Sputum culture not only makes an important contribution to the diagnosis of both clinical and subclinical TB in patients with HIV [20, 25]. It will also be an increasingly important TB diagnostic tool for another reason: the detection and spread of XDR TB in sub-Sarharan Africa . As we showed previously in Kenya  and others have confirmed , blood culture for M. tuberculosis may make an additional contribution in hospitalized patients with advanced and symptomatic HIV infection but did not contribute to detection of TB in ambulatory subjects with earlier stage HIV infection.
Our overall study is focused on ambulatory HIV-infected persons with CD4 = 200 residing in an area with endemic tuberculosis. We believe our subjects are generally representative of such patients, although there are potential sources of bias. Conceivably, persons with subtle or unreported symptoms of TB might have been preferentially drawn to a TB vaccine trial. Conversely, because all subjects had received BCG at birth, this could have reduced the rate of active TB. In general populations, BCG immunization does not typically affect adult TB rates  and among HIV-infected persons limited retrospective data is conflicting [30, 31].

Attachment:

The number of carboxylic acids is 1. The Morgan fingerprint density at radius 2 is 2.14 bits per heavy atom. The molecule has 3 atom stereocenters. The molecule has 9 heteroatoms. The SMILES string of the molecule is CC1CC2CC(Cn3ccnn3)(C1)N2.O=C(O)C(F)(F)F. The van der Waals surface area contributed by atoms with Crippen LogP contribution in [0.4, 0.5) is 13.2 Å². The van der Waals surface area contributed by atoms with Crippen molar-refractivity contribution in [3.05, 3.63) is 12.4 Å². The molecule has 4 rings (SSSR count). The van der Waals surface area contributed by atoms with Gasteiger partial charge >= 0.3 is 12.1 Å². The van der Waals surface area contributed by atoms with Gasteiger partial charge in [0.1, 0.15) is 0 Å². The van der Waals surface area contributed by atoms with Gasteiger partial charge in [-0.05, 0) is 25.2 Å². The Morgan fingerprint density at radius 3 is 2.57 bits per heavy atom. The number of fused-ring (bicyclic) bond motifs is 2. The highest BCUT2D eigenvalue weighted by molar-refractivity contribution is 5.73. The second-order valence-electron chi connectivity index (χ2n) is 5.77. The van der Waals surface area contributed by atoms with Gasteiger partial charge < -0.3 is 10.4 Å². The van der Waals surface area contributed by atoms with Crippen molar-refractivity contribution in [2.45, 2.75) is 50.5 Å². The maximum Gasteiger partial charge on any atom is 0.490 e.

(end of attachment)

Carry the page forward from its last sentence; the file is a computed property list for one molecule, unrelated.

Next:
Our goal in this report was to describe the frequency and characteristics of subjects who were judged by TB clinicians to require treatment for presumptive TB at the time of screening. Our evaluations were conducted by trained, experienced local physicians, supported by expert radiologic interpretation, albeit by a single radiologist aware of the suspicion of TB. In a study from the United States expert radiologists agreed on chest x-ray suspicion of tuberculosis in 139 subjects (HIV status not stated) approximately 70% of the time, and this suspicion appeared to accurately identify smear negative tuberculosis in 48% of cases . We cannot confirm that all patients treated for TB without microbiologic confirmation had active disease because they were ineligible for our vaccine study and did not have follow-up to assess response to therapy. Current microbiologic methods often fail to confirm disease in subjects who have classic TB symptoms with x-ray changes and subsequent radiologic and clinical response to therapy for TB. In other published series of HIV-associated TB 19–66% of subjects have met a "clinical" definition of TB with negative microbiology [21, 33, 34].